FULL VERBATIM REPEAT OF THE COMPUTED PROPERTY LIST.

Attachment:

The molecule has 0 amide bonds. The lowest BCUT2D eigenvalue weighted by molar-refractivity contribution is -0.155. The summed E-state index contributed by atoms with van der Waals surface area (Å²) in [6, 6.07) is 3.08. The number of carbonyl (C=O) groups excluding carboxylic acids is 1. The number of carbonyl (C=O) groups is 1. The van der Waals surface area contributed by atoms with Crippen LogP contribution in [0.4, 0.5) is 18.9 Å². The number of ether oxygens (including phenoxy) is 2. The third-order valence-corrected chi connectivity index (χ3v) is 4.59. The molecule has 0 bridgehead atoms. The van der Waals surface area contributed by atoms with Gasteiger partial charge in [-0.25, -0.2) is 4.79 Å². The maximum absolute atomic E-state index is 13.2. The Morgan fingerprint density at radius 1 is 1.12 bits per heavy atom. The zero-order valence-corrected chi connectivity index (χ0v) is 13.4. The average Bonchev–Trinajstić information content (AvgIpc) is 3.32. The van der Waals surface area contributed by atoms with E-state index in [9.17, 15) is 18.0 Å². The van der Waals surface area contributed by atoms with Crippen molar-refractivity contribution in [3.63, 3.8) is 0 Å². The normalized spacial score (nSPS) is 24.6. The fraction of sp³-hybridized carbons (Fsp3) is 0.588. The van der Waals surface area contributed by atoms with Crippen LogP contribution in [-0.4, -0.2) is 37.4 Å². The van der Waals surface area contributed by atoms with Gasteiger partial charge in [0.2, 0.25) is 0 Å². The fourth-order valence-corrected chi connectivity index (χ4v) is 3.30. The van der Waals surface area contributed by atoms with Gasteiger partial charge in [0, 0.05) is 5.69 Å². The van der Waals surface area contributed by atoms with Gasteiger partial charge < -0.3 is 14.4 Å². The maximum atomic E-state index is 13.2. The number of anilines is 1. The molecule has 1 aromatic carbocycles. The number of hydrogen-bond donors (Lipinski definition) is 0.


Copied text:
The molecule has 0 amide bonds. The lowest BCUT2D eigenvalue weighted by molar-refractivity contribution is -0.155. The summed E-state index contributed by atoms with van der Waals surface area (Å²) in [6, 6.07) is 3.08. The number of carbonyl (C=O) groups excluding carboxylic acids is 1. The number of carbonyl (C=O) groups is 1. The van der Waals surface area contributed by atoms with Crippen LogP contribution in [0.4, 0.5) is 18.9 Å². The number of ether oxygens (including phenoxy) is 2. The third-order valence-corrected chi connectivity index (χ3v) is 4.59. The molecule has 0 bridgehead atoms. The van der Waals surface area contributed by atoms with Gasteiger partial charge in [-0.25, -0.2) is 4.79 Å². The maximum absolute atomic E-state index is 13.2. The Morgan fingerprint density at radius 1 is 1.12 bits per heavy atom. The zero-order valence-corrected chi connectivity index (χ0v) is 13.4. The average Bonchev–Trinajstić information content (AvgIpc) is 3.32. The van der Waals surface area contributed by atoms with E-state index in [9.17, 15) is 18.0 Å². The van der Waals surface area contributed by atoms with Crippen molar-refractivity contribution in [3.63, 3.8) is 0 Å². The normalized spacial score (nSPS) is 24.6. The fraction of sp³-hybridized carbons (Fsp3) is 0.588. The van der Waals surface area contributed by atoms with Crippen LogP contribution in [-0.4, -0.2) is 37.4 Å². The van der Waals surface area contributed by atoms with Gasteiger partial charge in [0.2, 0.25) is 0 Å². The fourth-order valence-corrected chi connectivity index (χ4v) is 3.30. The van der Waals surface area contributed by atoms with Gasteiger partial charge in [0, 0.05) is 5.69 Å². The van der Waals surface area contributed by atoms with Gasteiger partial charge < -0.3 is 14.4 Å². The maximum atomic E-state index is 13.2. The number of anilines is 1. The molecule has 1 aromatic carbocycles. The number of hydrogen-bond donors (Lipinski definition) is 0.